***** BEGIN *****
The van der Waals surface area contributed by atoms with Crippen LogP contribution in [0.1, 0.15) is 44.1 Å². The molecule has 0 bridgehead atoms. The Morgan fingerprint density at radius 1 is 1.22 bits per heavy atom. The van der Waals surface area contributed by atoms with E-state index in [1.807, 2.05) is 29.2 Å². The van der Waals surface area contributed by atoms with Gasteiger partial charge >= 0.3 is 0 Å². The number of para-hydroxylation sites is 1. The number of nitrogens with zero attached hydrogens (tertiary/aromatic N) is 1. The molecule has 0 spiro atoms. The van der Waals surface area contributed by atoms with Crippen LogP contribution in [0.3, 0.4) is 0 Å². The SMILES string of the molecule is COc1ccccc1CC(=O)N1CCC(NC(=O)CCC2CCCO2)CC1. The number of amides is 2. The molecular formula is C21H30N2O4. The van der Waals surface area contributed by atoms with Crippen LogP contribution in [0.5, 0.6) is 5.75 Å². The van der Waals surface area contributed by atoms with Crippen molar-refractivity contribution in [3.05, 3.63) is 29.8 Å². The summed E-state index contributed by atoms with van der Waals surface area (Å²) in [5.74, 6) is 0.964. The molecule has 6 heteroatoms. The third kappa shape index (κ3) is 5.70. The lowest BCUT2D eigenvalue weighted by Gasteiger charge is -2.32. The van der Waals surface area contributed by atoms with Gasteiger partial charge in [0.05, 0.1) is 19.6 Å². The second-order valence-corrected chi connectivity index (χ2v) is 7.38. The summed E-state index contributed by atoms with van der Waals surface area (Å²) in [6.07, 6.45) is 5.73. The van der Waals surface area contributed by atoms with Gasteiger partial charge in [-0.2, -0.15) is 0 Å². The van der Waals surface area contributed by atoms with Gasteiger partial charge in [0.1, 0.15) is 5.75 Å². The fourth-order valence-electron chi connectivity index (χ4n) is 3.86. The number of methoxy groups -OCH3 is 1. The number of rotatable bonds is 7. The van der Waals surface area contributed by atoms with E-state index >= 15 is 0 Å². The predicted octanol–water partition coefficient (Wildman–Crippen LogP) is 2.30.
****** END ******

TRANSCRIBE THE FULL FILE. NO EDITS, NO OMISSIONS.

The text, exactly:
The van der Waals surface area contributed by atoms with Crippen LogP contribution in [0.1, 0.15) is 44.1 Å². The molecule has 0 bridgehead atoms. The Morgan fingerprint density at radius 1 is 1.22 bits per heavy atom. The van der Waals surface area contributed by atoms with E-state index in [1.807, 2.05) is 29.2 Å². The van der Waals surface area contributed by atoms with Gasteiger partial charge >= 0.3 is 0 Å². The number of para-hydroxylation sites is 1. The number of nitrogens with zero attached hydrogens (tertiary/aromatic N) is 1. The molecule has 0 spiro atoms. The van der Waals surface area contributed by atoms with Crippen LogP contribution in [0.3, 0.4) is 0 Å². The SMILES string of the molecule is COc1ccccc1CC(=O)N1CCC(NC(=O)CCC2CCCO2)CC1. The number of amides is 2. The molecular formula is C21H30N2O4. The van der Waals surface area contributed by atoms with Crippen LogP contribution in [0.5, 0.6) is 5.75 Å². The van der Waals surface area contributed by atoms with Crippen molar-refractivity contribution in [3.05, 3.63) is 29.8 Å². The summed E-state index contributed by atoms with van der Waals surface area (Å²) in [5.74, 6) is 0.964. The molecule has 6 heteroatoms. The third kappa shape index (κ3) is 5.70. The lowest BCUT2D eigenvalue weighted by Gasteiger charge is -2.32. The van der Waals surface area contributed by atoms with Gasteiger partial charge in [0.05, 0.1) is 19.6 Å². The second-order valence-corrected chi connectivity index (χ2v) is 7.38. The summed E-state index contributed by atoms with van der Waals surface area (Å²) in [6.07, 6.45) is 5.73. The van der Waals surface area contributed by atoms with Gasteiger partial charge in [-0.2, -0.15) is 0 Å². The van der Waals surface area contributed by atoms with Gasteiger partial charge in [0.1, 0.15) is 5.75 Å². The fourth-order valence-electron chi connectivity index (χ4n) is 3.86. The number of methoxy groups -OCH3 is 1. The number of rotatable bonds is 7. The van der Waals surface area contributed by atoms with E-state index >= 15 is 0 Å². The predicted octanol–water partition coefficient (Wildman–Crippen LogP) is 2.30.